Lightning on the 89A

Lightning on the 89A - Sedona, Arizona

(Click to see the image smaller so it fits your screen, or enjoy it on your huge stinking monitor!)

At the start of the year, I had a sort of awakening. I had changed up the way I processed images and discovered the beauty of black and white. It was the work of Mitch Dobrowner that really spoke to me around that time and I vowed to myself that this storm season I’d use a lot less color in my storm photography. Even lightning.

Suddenly it’s the middle of the stormchasing season and I hadn’t done a lick of lightning in B&W. I’ll be honest with you about this. I was kind of scared. I really try hard to be proud and confident of my own vision and processing methods, no matter what people think. But I still hear it and listen when I wish I didn’t.

Some of the lightning I’d posted this summer has gotten nice feedback, but some that jumped out at me were comments like “I love the color” or “My favorite thing about lightning shots is the different colors you get.” Stuff like that.

Believe it or not, it made me do a double-take on a B&W conversion. Plus I tried it a few times and never liked the results.

Fast-forward to this past weekend and a comment I got on 500px from Drew Medlin. He said something along the lines of “you’ve got the lightning, now focus on composition, foreground/background elements…” Yeah, I was a bit bent at first. Sounded a bit too forward to me. So I visited his page.

And realized he knew what he was talking about. His lightning shots were amazing. And they were in black and white. Boom, it brought me screaming back to where I was at the beginning of the year. WHY was I afraid of this? Look at the beauty Drew was showing through his work. It just reassured me that my original vision in January was on target.

I have no problem in this business letting people know where I get the inspiration that changes the way I do things. I think it’s important to acknowledge things like that. The fact is, Drew gave me a kick to the gut and I’m forever grateful for that. Thanks man.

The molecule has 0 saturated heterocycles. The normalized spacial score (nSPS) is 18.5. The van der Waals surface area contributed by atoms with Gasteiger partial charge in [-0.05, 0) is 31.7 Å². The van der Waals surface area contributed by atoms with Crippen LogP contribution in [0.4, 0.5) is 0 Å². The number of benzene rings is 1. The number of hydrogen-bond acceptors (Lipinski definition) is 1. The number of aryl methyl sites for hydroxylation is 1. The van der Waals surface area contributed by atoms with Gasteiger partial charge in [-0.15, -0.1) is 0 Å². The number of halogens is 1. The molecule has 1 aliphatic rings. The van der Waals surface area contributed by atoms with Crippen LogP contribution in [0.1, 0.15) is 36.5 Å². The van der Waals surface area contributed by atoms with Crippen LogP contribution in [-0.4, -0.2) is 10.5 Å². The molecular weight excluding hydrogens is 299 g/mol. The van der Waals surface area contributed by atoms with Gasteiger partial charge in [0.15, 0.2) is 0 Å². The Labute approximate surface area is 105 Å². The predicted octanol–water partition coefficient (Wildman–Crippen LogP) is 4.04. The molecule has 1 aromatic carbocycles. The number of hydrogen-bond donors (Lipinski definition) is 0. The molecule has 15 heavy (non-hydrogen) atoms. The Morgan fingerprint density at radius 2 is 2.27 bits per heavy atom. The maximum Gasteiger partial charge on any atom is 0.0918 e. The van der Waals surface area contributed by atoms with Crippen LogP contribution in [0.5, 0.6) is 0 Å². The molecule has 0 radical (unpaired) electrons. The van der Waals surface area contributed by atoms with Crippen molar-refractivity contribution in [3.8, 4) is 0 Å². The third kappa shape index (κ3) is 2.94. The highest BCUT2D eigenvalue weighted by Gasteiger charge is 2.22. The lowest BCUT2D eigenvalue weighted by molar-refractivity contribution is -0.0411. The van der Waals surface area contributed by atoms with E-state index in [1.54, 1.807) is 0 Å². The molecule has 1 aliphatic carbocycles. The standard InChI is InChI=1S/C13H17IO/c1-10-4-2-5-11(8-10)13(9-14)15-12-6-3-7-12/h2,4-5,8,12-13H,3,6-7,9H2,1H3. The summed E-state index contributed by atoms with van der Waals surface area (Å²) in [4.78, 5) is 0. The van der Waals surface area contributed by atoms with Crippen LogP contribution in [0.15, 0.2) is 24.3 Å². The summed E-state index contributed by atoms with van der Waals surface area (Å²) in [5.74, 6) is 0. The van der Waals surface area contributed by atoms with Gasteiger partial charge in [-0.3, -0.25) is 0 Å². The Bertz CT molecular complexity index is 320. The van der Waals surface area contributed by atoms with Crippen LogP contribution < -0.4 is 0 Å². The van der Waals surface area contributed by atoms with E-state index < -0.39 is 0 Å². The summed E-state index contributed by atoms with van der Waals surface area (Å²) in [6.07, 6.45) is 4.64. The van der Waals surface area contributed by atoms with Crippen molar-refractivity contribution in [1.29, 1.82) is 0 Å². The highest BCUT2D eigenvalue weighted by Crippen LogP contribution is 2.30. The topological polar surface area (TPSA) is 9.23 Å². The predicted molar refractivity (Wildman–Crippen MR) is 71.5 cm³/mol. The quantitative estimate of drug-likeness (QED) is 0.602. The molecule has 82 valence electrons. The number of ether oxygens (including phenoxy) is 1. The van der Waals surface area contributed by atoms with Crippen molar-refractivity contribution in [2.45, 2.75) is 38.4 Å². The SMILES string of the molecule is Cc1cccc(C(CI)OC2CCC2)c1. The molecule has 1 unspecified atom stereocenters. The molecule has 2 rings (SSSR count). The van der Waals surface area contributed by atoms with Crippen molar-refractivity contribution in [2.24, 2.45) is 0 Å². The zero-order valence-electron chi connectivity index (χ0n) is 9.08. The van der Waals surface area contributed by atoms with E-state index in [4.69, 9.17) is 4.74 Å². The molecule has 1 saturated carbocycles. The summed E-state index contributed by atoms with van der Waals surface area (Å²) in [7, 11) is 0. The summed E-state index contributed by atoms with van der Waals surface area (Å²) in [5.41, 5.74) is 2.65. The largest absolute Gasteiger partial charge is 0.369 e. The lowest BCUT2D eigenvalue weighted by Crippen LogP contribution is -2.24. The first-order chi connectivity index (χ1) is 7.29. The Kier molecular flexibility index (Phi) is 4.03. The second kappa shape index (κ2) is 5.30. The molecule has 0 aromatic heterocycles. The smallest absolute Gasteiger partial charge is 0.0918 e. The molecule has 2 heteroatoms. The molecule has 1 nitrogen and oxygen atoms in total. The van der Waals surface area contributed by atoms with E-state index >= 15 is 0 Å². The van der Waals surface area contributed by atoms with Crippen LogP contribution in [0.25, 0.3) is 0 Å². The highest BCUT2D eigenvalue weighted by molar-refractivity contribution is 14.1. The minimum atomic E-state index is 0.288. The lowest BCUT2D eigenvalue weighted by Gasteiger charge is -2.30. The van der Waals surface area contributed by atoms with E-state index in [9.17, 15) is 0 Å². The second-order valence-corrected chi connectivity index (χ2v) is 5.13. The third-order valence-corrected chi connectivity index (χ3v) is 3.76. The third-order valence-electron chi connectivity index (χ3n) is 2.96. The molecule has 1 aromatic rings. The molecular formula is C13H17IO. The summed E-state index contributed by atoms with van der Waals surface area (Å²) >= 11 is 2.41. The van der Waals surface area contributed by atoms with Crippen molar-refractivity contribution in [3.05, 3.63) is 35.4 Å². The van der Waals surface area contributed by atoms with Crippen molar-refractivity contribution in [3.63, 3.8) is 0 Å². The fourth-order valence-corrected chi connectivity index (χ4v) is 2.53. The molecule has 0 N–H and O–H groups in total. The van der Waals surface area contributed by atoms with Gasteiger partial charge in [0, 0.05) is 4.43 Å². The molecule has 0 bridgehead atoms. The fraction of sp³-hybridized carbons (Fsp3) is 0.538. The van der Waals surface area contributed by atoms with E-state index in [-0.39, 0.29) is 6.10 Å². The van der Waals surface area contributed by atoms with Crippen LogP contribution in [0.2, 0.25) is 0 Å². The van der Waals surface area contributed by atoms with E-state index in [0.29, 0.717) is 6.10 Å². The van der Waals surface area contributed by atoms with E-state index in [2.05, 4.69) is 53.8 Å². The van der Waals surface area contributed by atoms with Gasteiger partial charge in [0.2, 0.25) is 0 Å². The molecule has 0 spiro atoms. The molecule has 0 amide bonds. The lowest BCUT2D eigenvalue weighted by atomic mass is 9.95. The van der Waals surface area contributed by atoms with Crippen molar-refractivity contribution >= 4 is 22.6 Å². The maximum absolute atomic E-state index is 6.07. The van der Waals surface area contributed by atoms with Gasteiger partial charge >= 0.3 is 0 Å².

Please check out his website and follow him on 500px.

I ended up dabbling a bit in different processing methods until I got happy with what I ended up with. And I just dig it. I love the starkness and power you get from an image in B&W anyways, now throw in some lightning and it moves me.

Hope all that made some sense. This shot was taken back on the 10th of July up in Sedona, a bit west of town along State Route 89A.

(canon 5d mark ii, canon 85mm 1.8, f/5.6, iso 100, 30 sec)

14 replies
  1. Brian Furbush
    Brian Furbush says:

    Very cool, and I’m glad you’re starting to execute on your vision. Just goes to show that there’s more than one way to skin a cat, so to speak. Spectacular shot.

  2. Chris Nitz
    Chris Nitz says:

    This is one of the best lighting shots from you yet! Love all the arcs and details. I’m glad to see you were not put off by the critique, checked out the other tog and then took his advice to heart. Looking forward to ever more awesome lightning shots coming from you now! Keep rocking man 🙂

  3. A.Barlow
    A.Barlow says:

    Awesome shot man and thanks for the site, I’ll check it out. I have to agree, mono seems like it’s a great fit for lightning. I mean, given that the subject itself lacks color, the silos often involved, etc.

  4. larry
    larry says:

    Wow, Mike. This is an excellent photograph. Thanks for the story behind the processing and vision, too. I’m now perusing through Drew’s stuff and am finally registering with 500px. Thanks again!

  5. Chris DeAngelis
    Chris DeAngelis says:

    Another great capture. I think you have done really well incorporating interesting foreground elements with your lightning shots! You do get some sick colors in your lighning photography, but I love this in B&W

  6. Scott Wood
    Scott Wood says:

    I love the strike, but the jury is still out for me on whether or not I like the pure black and white. I normally WB correct mine to take the color out of the sky, but not completely remove it.

  7. Chris Robins
    Chris Robins says:

    sometimes we need to reflect on what we read, and what it told to us, to get to that ‘a ha’ moment. getting bent is what the open feedback is all about. the fact that one can comment, be ‘forward’ and help us realize what we really intend to do. or, help us evolve to it.

    this is a fantastic shot, kudos for getting back to that original vision. i will check out drew’s stuff. terrific capture.

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